Water, Sodium Lauryl Sulfate, Cocamidopropyl Betaine, Cocamide Dea, Glycol Distearate, Sodium Chloride, Propylene Glycol, Fragrance (Parfum), Hydrolyzed Collagen, Citric Acid, Dmdm Hydantoin Or Methylchloroisothiazolinone/Methylisothiazolinone, Butylphenyl Methylpropional
Top 10 Reasons to Avoid Sodium Lauryl Sulfate
Here are our top ten reasons you should not use anything containing SLS.
1. It is a known skin irritant. When cosmetic companies need to test the healing properties of a lotion, they need toirritate the skin first. What do they use to do this? SLS, of course. If you have dandruff, dermatitis, canker sores, or other irritated tissues or skin, it could be due to SLS.
2. It pollutes our groundwater. It is toxic to fish and other aquatic animals and has the potential for bioaccumulation (meaning it accumulates in the bodies of the fish.) It also is undetected in many municipal water filters, getting into the tap water that you drink.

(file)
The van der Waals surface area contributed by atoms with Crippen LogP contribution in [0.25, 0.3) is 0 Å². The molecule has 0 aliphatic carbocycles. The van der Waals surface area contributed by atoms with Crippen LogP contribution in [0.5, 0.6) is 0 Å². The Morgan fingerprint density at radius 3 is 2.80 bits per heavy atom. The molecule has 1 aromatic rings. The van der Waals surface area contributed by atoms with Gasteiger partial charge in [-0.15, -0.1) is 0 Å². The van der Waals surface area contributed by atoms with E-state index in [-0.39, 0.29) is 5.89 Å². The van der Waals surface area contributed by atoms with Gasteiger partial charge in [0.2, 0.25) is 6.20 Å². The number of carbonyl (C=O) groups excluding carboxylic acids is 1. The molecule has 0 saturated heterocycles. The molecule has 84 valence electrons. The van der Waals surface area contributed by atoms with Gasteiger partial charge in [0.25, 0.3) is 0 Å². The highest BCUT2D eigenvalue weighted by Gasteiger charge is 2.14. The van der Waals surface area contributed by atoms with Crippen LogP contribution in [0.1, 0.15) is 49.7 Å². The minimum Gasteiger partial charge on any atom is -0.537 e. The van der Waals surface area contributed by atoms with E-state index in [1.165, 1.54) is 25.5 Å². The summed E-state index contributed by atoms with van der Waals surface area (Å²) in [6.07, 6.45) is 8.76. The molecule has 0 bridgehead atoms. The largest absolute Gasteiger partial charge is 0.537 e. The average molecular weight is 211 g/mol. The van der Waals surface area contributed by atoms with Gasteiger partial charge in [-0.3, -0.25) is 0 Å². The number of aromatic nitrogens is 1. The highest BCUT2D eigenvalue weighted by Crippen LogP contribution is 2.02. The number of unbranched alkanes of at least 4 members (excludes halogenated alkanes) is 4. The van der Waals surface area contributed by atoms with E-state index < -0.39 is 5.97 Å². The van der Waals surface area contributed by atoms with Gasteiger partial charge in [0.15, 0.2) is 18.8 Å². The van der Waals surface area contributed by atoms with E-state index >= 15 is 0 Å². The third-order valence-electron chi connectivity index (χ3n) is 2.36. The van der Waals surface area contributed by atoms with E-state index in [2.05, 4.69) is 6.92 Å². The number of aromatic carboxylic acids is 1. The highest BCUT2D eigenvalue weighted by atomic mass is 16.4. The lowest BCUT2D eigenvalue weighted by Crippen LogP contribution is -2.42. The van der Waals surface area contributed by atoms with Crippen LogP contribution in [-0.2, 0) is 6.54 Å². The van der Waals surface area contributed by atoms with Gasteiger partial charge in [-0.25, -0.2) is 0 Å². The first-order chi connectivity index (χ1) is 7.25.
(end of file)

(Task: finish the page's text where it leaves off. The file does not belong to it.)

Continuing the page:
3. It is actually a pesticide and herbicide. It is commonly used to kill plants and insects. Makers of SLS recently petitioned to have SLS listed as an approved pesticide for organic farming. The application was denied because of its polluting properties and environmental damage.
4. It emits toxic fumes when heated. Toxic Sodium Oxides and Sulfur Oxides are released when SLS is heated. Makes a hot shower with an SLS shampoo seem not quite as nice…
5. It has corrosive properties. According to the American College of Toxicity, this includes corrosion of the fats and protiens that make up skin and muscle. SLS can be found in garage floor cleanrs, engine degreasers, and car wash soaps.